Fables are considered to be one of the most enduring forms of folk literature. Since folk tales tended to be brief, the characters archetypal, and the message/moral in each one clearly defined, these earliest fables were spread orally — imagine stories told around the fire by shamans and gypsies and superstitious grandmothers, passed down generation after generation, achieving ‘life’ in the way that epic myths do. Eventually, these cherished tales found their way into print, becoming some of the earliest works translated and shared between cultures.

Though there is evidence of fables existing long before established ‘civilization’ flourished — in tribal African myths, Native American legends, and the oldest sacred texts of India — it was the legendary Aesop of ancient Greece (approx 550 BC) who popularized the form. What began as a set of ‘teaching tools’ in writing, debate, and public speaking for Aesop’s students evolved over centuries into some of the best known stories in history. Sound like an exaggeration? Let me know if you’ve heard the one about the slow-and-steady Tortoise outracing the arrogant Hare. Or how about the brave little Mouse, who frees a Lion from a hunter’s trap to repay the beast for sparing his life? We all know these stories, and many more like them, from childhood.

In modern times, fables have expanded in scope and complexity, particularly in the realm of books and films for children and young readers. Do you have a favourite Disney movie? If it involved talking animals and big life lessons — think Bambi, The Fox and the Hound, or The Lion King — then it’s a fable. Is there a children’s story with fantastic creatures in everyday worlds that seemed so filled with magic and importance that they stayed with you into adulthood? For me, Charlotte’s Web, Watership Down, and The Chronicles of Narnia were literary fables that stuck, shaping my beliefs — about life and death, kindness and cruelty, responsibility and sacrifice, and more — to this very day.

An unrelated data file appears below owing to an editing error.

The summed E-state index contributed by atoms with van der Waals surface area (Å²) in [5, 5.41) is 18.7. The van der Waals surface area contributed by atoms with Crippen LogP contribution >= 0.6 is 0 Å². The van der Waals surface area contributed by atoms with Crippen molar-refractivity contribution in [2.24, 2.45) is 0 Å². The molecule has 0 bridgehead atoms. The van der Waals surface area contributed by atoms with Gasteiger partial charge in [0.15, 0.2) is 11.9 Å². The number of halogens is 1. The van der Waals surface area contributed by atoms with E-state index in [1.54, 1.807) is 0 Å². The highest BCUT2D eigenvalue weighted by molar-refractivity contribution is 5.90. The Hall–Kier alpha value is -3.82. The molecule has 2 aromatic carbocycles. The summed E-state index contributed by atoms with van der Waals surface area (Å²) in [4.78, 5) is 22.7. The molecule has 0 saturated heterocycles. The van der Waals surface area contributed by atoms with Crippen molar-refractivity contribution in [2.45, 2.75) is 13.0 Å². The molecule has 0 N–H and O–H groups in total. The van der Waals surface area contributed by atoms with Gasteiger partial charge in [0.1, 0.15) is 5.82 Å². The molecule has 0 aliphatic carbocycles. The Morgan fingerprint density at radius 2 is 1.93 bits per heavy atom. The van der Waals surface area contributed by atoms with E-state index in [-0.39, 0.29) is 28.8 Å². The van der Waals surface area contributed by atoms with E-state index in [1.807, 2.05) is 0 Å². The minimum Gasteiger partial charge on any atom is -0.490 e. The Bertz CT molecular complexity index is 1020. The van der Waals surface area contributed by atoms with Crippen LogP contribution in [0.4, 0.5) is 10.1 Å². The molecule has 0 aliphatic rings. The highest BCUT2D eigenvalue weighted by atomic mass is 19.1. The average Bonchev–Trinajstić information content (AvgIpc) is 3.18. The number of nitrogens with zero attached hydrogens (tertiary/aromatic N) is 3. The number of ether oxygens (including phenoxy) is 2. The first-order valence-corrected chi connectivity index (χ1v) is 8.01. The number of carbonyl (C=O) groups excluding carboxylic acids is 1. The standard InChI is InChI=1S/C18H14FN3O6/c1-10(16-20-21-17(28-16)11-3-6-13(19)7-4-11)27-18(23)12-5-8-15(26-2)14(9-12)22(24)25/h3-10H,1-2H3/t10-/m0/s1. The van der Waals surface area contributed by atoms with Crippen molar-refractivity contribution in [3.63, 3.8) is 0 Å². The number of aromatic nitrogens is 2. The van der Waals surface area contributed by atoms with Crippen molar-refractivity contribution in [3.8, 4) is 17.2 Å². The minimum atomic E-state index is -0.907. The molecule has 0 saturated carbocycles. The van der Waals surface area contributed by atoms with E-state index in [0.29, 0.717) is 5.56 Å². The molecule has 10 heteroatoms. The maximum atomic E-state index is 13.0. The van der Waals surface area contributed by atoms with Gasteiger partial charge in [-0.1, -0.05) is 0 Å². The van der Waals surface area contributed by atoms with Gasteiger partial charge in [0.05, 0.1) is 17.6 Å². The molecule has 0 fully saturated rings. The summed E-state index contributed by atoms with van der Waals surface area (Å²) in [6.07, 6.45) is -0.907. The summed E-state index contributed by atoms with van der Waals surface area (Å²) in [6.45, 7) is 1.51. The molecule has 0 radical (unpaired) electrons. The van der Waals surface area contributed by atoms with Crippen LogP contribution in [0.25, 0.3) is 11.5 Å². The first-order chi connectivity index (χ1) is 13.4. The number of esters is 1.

And when a story gets inside of you like this…?

It WILL shape what you write.


You see, I believe that fables have real power. The surface ‘simplicity’ in these kinds of narratives is deceptive, because the best ones are designed to reach into the deepest corners of our hearts and imaginations and take root at our most vulnerable stages of development — during our formative years. They ask the big questions, just when we are beginning to ask them ourselves:

  • Who are we? And what’s our place in the world?
  • What’s ‘right’ and ‘wrong’, and how can you tell the difference?
  • Why do bad things happen, and how can we overcome them?
  • What secrets can we learn from Nature, from the creatures living in it…and, most importantly, from Death itself?
  • How can (and why should) we make the world a better place?

When seen in this way, it’s clear that each of us has a fable to share. A painful lesson learned, as a child or an adult, which could help others on their path through life. Told through the mouth of a tiger…or a titan…or a tree. Timeless wisdom, whispered on the wind…found in the forest…or sleeping in the sea.

The first part of mine is here on Wattpad.

It’s about a young boy. And cats. And a demon…hiding in their dreams.

But enough about me…

What’s your fable?